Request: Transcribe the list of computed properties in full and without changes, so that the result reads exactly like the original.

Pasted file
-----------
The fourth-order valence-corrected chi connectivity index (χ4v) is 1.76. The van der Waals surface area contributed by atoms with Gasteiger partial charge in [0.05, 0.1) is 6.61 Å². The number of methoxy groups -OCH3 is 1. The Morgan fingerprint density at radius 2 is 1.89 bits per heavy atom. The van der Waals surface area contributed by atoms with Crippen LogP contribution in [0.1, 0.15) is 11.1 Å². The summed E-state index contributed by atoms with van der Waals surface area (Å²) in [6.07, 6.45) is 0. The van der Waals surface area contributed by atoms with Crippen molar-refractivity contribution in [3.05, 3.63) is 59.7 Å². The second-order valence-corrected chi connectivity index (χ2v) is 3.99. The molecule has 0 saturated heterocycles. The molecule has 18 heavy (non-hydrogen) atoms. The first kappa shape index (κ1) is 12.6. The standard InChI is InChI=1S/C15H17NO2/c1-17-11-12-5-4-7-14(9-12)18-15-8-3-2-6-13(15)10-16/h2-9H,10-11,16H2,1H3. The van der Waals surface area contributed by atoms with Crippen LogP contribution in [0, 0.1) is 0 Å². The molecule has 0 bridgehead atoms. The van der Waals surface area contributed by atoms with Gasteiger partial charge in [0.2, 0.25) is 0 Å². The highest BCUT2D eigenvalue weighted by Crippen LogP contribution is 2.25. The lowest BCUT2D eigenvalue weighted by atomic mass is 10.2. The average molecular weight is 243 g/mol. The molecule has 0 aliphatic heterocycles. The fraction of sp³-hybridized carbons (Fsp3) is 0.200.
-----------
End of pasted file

The fourth-order valence-corrected chi connectivity index (χ4v) is 1.76. The van der Waals surface area contributed by atoms with Gasteiger partial charge in [0.05, 0.1) is 6.61 Å². The number of methoxy groups -OCH3 is 1. The Morgan fingerprint density at radius 2 is 1.89 bits per heavy atom. The van der Waals surface area contributed by atoms with Crippen LogP contribution in [0.1, 0.15) is 11.1 Å². The summed E-state index contributed by atoms with van der Waals surface area (Å²) in [6.07, 6.45) is 0. The van der Waals surface area contributed by atoms with Crippen molar-refractivity contribution in [3.05, 3.63) is 59.7 Å². The second-order valence-corrected chi connectivity index (χ2v) is 3.99. The molecule has 0 saturated heterocycles. The molecule has 18 heavy (non-hydrogen) atoms. The first kappa shape index (κ1) is 12.6. The standard InChI is InChI=1S/C15H17NO2/c1-17-11-12-5-4-7-14(9-12)18-15-8-3-2-6-13(15)10-16/h2-9H,10-11,16H2,1H3. The van der Waals surface area contributed by atoms with Crippen LogP contribution in [0, 0.1) is 0 Å². The molecule has 0 bridgehead atoms. The van der Waals surface area contributed by atoms with Gasteiger partial charge in [0.2, 0.25) is 0 Å². The highest BCUT2D eigenvalue weighted by Crippen LogP contribution is 2.25. The lowest BCUT2D eigenvalue weighted by atomic mass is 10.2. The average molecular weight is 243 g/mol. The molecule has 0 aliphatic heterocycles. The fraction of sp³-hybridized carbons (Fsp3) is 0.200.